What is Prolepsis?
Prolepsis (from the Greek, “preconception”), taken as synonym for procatalepsisOpens in new window, is a figure, by which the speaker anticipates or suggests an objection to what he is advancing, or prepare for it an opposed reception; and prepares an answer to it.
The Nature of this Figure — The prolepsis affords an orator a favourable opportunity of altering his voice and manner; hence paving way for him to introduce a greater variety into his pronunciation.
When we propose an objection against ourselves candour requires a certain fairness and openness of manner, which may show we do justice to the opinion of our adversary, and combat any urge that might prompt us to conceal certain facts from our judges. This guileless and transparent manner is best delivered by a distinct open tone of voice somewhat higher and louder than the common tone of the discourse, almost in the manner as when calling out to a person at a distance; and subsequently proceeds with the answer in low firm tone, that the objection and answer may be the more clearly distinguished, and what we oppose to the objection may have the appearance of cool reason and argument.
An excellent piece to illustrate the style of delivering this figure is, as follows, in CiceroOpens in new window’s Oration for ArchiasOpens in new window:
- Now many examples of the bravest men have the Greek and Latin writers left us, — not only to contemplate but to imitate! These illustrious models I have always set before me in the government of the state, and have formed my conduct by contemplating their virtues. Before the prolepsis in this passage, as generally in every other where it occurs, the voice falls into a low tone, as having concluded some branch of the discourse: this gives it a better opportunity of striking into the higher tone proper to the objection; and when this is pronounced, the voice falls into a lower tone, as it begins the answer, and rises again gradually with the importance of the subject.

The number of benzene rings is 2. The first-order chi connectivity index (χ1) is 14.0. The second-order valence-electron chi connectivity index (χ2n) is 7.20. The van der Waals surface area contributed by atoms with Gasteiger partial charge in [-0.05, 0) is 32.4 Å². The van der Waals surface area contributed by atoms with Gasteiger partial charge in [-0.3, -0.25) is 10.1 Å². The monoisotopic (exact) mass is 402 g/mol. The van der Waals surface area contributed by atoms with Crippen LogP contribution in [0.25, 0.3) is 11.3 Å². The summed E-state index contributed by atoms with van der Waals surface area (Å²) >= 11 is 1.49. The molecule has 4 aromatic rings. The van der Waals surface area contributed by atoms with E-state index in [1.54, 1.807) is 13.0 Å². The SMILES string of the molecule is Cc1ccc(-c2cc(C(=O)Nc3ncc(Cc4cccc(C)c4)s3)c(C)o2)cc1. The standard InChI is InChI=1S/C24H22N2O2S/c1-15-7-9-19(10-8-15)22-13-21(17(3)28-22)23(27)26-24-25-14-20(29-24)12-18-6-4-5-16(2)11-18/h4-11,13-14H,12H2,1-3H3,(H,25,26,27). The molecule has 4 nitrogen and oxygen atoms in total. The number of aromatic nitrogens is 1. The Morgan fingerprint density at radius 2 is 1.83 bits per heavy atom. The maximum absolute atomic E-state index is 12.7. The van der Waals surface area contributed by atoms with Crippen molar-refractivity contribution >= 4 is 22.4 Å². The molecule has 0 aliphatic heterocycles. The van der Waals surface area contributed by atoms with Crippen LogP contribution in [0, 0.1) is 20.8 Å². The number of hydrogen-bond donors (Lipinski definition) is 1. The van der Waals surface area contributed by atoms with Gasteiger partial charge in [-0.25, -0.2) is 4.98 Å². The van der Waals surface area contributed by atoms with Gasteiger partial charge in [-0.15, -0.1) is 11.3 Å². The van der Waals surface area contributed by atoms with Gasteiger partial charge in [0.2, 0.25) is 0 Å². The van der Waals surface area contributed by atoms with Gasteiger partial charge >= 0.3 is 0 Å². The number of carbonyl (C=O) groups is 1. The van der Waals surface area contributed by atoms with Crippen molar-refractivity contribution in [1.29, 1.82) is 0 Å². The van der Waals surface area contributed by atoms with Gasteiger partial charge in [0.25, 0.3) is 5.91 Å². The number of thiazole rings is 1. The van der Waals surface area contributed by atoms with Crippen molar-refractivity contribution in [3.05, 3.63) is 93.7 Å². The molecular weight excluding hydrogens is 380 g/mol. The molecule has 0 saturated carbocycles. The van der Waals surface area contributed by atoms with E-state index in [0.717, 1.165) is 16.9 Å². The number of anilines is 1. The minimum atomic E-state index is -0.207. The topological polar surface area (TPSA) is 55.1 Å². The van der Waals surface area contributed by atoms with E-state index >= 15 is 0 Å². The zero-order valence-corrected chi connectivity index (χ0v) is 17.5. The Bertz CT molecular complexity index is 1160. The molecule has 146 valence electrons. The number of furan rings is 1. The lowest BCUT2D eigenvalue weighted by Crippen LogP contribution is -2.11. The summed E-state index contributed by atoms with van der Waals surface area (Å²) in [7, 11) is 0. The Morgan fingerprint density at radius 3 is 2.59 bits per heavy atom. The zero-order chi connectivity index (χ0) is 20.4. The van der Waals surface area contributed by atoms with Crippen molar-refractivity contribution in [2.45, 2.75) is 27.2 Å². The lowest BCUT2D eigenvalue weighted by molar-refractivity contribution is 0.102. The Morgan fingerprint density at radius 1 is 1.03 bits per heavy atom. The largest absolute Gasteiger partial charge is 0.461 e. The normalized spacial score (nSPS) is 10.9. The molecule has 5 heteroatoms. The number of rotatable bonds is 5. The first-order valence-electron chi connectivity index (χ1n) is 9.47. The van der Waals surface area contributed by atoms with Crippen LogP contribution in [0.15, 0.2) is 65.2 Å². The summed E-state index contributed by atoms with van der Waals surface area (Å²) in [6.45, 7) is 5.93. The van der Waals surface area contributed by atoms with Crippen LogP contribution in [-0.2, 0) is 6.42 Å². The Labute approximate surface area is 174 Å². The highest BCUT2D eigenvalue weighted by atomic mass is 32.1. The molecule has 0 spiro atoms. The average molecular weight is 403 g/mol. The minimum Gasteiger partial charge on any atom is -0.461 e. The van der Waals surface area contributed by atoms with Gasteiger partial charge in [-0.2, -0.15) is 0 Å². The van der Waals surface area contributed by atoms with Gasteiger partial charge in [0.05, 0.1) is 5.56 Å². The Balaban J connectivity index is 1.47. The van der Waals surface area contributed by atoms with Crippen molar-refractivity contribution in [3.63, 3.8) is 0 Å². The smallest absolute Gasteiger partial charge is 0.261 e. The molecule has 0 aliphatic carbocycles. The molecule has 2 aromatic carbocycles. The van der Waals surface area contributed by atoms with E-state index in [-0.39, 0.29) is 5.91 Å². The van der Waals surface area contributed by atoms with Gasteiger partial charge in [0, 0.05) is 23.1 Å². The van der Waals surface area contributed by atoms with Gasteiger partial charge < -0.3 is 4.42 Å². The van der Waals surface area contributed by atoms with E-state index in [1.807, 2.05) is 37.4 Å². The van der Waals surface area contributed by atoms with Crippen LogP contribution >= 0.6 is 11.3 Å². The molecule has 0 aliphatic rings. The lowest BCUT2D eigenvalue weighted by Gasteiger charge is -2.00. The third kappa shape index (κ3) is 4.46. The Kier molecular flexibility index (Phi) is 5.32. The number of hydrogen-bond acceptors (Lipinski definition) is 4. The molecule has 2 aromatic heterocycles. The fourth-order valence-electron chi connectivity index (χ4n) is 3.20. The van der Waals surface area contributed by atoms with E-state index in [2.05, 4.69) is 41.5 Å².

But it will be asked, were those great men who are celebrated in history distinguished for that kind of learning which you so highly extol? It would be difficult, I grant, to prove this of them all; but what I shall answer is nevertheless certain. I own, then, that there have been many men of excellent dispositions, and distinguished virtue, who, without learning, and by the almost divine force of nature herself, have attained so great wisdom and worth; nay, farther, I will allow that nature without learning is of greater efficacy towards the attainment of glory and virtue, than learning without nature; but then I affirm, that when to an excellent natural disposition are added the embellishments of learning, there always results from this union something astonishingly great and extraordinary.
We have a beautiful instance of this figure in CatoOpens in new window:
- But, grant that others can with equal glory,The two first lines of this passage require a plain, high, open tone of voice; and the two last a lower tone, accompanied with a slight expression of reproach for supposing any one could be equal to Cato.
Look down on pleasures and the bait of sense,
Where shall we find the man that bears affliction,
Great and majestic in his ills, like Cato?
PopeOpens in new window affords us another instance of this figure:
- You think this cruel. Take it for a rule, — The words “You think this cruel” must be pronounced in a high, loud tone of voice, and the rest in a lower and softer tone.
No creature smarts so little as a fool. (26)
We have a striking instance of this figure in Pope, where, speaking of the daring flights of the ancients, he says:
- I know there are to whose presumptuous thoughts
Those frёer beauties even in them seem faults;
Some figures monstrous and misshap;d appear,
Consider’d singly or beheld too near,
Which but proportion’d to their light or place,
Due distance reconciles to form and grace.
— Essay on Criticism, v. 169.
The objection and answer in this passage are so little distinguished by the author, that unless we distinguish them by a different tone of voice, an auditor would not well conceive where the objection ends and the answer begins. In reading this passage, therefore, we must pronounce the two first lines in a high, open, declarative toneOpens in new window of voice, and commence the third in a low, concessive tone, approaching to a monotone; this monotoneOpens in new window must continue till near the end of the fifth line, when the voice is to adopt the rising inflectionOpens in new window in a somewhat higher tone at the end; and to commence the sixth line in a still higher tone, pause with the rising inflection at distance, and finish the line with the voice going gradually lower to the end.
Adapted from John Walker's manual, titled,A Rhetorical Grammar: In which Improprieties in Reading and Speaking are [...] (p. 202 - 204). (Accessibility of this work is coutesy of Google's Digitized Technology) | ProlepsisOpens in new window